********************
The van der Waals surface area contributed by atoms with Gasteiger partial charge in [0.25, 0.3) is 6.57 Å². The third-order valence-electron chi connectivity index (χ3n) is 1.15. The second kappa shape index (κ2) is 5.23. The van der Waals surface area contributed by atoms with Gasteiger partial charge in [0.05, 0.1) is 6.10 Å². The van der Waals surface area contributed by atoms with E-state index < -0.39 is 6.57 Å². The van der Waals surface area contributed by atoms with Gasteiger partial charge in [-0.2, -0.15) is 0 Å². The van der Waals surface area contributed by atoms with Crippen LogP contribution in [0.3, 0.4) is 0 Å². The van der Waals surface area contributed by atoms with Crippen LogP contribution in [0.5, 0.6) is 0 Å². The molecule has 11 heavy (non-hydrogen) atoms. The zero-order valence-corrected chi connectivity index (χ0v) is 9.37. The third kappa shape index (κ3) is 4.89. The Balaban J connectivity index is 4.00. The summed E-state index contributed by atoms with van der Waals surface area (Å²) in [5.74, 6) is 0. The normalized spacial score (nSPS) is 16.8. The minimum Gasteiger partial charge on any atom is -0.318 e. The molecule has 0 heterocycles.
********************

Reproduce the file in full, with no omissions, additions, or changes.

The van der Waals surface area contributed by atoms with Gasteiger partial charge in [0.25, 0.3) is 6.57 Å². The third-order valence-electron chi connectivity index (χ3n) is 1.15. The second kappa shape index (κ2) is 5.23. The van der Waals surface area contributed by atoms with Gasteiger partial charge in [0.05, 0.1) is 6.10 Å². The van der Waals surface area contributed by atoms with E-state index < -0.39 is 6.57 Å². The van der Waals surface area contributed by atoms with Gasteiger partial charge in [-0.2, -0.15) is 0 Å². The van der Waals surface area contributed by atoms with Crippen LogP contribution in [0.3, 0.4) is 0 Å². The van der Waals surface area contributed by atoms with Crippen LogP contribution in [0.5, 0.6) is 0 Å². The molecule has 11 heavy (non-hydrogen) atoms. The zero-order valence-corrected chi connectivity index (χ0v) is 9.37. The third kappa shape index (κ3) is 4.89. The Balaban J connectivity index is 4.00. The summed E-state index contributed by atoms with van der Waals surface area (Å²) in [5.74, 6) is 0. The normalized spacial score (nSPS) is 16.8. The minimum Gasteiger partial charge on any atom is -0.318 e. The molecule has 0 heterocycles.